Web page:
Culture brings large crowd to International Food Fair

Fernando Berrios, sophomore in performing arts, Jan Michael Lopez, freshman in aerospace engineering, Samir A’Agha Juarbe, freshman in veterinary science, and Sabdiel Reyes, sophomore in chemical engineering and french play Panderos for a crowd at the International Food Fair. Panderos are a drum very similar to tambourines and are often played at events and parties.

Liz Zabel

Due to such a large amount of people, the Great Hall of the Memorial Union had to be shut down for a few moments during the International Food Fair in order to avoid breaking fire code. 

“Last year we had to do that about three times,” said Kanchana Hettiarachchi, junior in civil engineering and co-coordinator of the food fair. “If something happens, people need to be able to get out fast.”

Although the amount of people at the fair was nearly breaking the fire code limit, this only meant good things for the student organizations and the International Student Council. More mouths to feed meant more profit. In addition to soaring levels of ticket sales, international students were able to share their culture with many people.

“This is what we’re here for,” said Sabdiel Reyes, president of the Puerto Rican Student Association and sophomore in chemical engineering. “This is why this club was opened, to let people know who we are … and we’re doing it in a creative way, bringing food and music, a little spice from Puerto Rico, to Iowa State.”

Reyes and a group of other Puerto Rican students including Francisco Murphy, freshman in forestry; Jan Michael Lopez, freshman in aerospace engineering; Samir A’Agha Juarbe, freshman in veterinary medicine; and Fernando Berrios, sophomore in performing arts, were playing Panderos in front of their table.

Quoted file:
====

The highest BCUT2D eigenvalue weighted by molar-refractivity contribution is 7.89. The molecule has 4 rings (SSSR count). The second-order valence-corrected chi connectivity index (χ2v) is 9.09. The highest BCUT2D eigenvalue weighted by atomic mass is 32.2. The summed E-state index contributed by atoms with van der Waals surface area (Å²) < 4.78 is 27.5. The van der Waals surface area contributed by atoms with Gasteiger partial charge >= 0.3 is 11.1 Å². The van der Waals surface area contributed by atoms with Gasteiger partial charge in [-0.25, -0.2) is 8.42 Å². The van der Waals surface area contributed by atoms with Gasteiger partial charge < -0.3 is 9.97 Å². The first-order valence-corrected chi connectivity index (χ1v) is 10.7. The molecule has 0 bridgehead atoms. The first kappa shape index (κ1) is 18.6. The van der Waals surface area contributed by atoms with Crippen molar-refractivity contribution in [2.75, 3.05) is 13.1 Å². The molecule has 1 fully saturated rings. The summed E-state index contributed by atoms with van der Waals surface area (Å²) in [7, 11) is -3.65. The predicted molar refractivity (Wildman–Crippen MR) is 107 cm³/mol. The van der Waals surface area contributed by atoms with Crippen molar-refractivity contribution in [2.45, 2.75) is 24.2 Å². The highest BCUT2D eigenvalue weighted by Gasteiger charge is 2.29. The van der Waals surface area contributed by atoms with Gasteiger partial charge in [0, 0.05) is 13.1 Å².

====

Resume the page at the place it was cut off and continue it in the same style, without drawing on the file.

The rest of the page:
Panderos are similar to tambourines, and are often played for parties or any gathering in Puerto Rico. The drums are especially common during Christmas time. Similar to caroling in the United States, groups go from home to home playing Panderos for the holidays.

A crowd gathered around as they broke into song once again, playing a beat they said is used for a lot of traditional songs.

“You feel really proud of where you come from,” Murphy said. “It’s good to show your true spirit.”

Anna Prisacari, graduate student in chemistry and president of the Russian-Speaking Student Association, showed her culture in more ways than just one. Along with serving three different dishes from three different Russian-speaking countries, Prisacari wore the “festive Moldavian outfit of the young lady.”

Prisacari’s outfit was a vibrantly colored dress with an apron and was accessorized with flowers worn in her hair. The flowers, Prisicari said, show she is a young woman. If she were married, she would have to cover her hair.

Annie Feenstra, sophomore in performing arts, said the food fair is a cool way to experience culture.

“I like to eat, and I’m tired of all the … flavorless food we have here [in the United States],” Feenstra said. “Everyone is excited to be here sharing their culture.”